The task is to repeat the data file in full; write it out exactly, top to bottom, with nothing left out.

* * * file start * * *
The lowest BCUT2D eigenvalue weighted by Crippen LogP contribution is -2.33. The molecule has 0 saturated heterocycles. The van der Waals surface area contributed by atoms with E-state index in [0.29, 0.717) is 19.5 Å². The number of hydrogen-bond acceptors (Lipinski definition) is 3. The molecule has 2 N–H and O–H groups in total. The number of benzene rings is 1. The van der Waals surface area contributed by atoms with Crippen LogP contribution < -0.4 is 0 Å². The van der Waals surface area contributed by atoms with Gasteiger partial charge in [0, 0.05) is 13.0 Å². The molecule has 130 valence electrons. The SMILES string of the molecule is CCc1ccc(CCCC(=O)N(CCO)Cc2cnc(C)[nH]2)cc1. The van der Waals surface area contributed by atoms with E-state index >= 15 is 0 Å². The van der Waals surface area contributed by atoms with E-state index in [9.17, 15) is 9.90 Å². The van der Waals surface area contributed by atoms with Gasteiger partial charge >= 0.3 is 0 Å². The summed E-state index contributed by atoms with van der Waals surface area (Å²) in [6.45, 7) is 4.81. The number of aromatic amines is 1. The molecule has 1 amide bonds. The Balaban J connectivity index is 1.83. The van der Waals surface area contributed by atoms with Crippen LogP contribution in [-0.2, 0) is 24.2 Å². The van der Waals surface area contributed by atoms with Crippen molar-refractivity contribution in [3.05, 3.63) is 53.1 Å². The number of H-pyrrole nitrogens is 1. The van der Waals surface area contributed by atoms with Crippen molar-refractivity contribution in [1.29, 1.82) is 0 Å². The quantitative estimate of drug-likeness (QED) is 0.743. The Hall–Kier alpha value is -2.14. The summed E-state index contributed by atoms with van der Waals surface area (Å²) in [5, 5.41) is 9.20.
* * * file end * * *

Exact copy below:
The lowest BCUT2D eigenvalue weighted by Crippen LogP contribution is -2.33. The molecule has 0 saturated heterocycles. The van der Waals surface area contributed by atoms with E-state index in [0.29, 0.717) is 19.5 Å². The number of hydrogen-bond acceptors (Lipinski definition) is 3. The molecule has 2 N–H and O–H groups in total. The number of benzene rings is 1. The van der Waals surface area contributed by atoms with Crippen LogP contribution < -0.4 is 0 Å². The van der Waals surface area contributed by atoms with Gasteiger partial charge in [0, 0.05) is 13.0 Å². The molecule has 130 valence electrons. The SMILES string of the molecule is CCc1ccc(CCCC(=O)N(CCO)Cc2cnc(C)[nH]2)cc1. The van der Waals surface area contributed by atoms with E-state index >= 15 is 0 Å². The van der Waals surface area contributed by atoms with E-state index in [9.17, 15) is 9.90 Å². The van der Waals surface area contributed by atoms with Gasteiger partial charge >= 0.3 is 0 Å². The summed E-state index contributed by atoms with van der Waals surface area (Å²) in [6.45, 7) is 4.81. The number of aromatic amines is 1. The molecule has 1 amide bonds. The Balaban J connectivity index is 1.83. The van der Waals surface area contributed by atoms with Crippen LogP contribution in [-0.2, 0) is 24.2 Å². The van der Waals surface area contributed by atoms with Crippen molar-refractivity contribution in [3.05, 3.63) is 53.1 Å². The number of H-pyrrole nitrogens is 1. The van der Waals surface area contributed by atoms with Crippen molar-refractivity contribution in [1.29, 1.82) is 0 Å². The quantitative estimate of drug-likeness (QED) is 0.743. The Hall–Kier alpha value is -2.14. The summed E-state index contributed by atoms with van der Waals surface area (Å²) in [5, 5.41) is 9.20.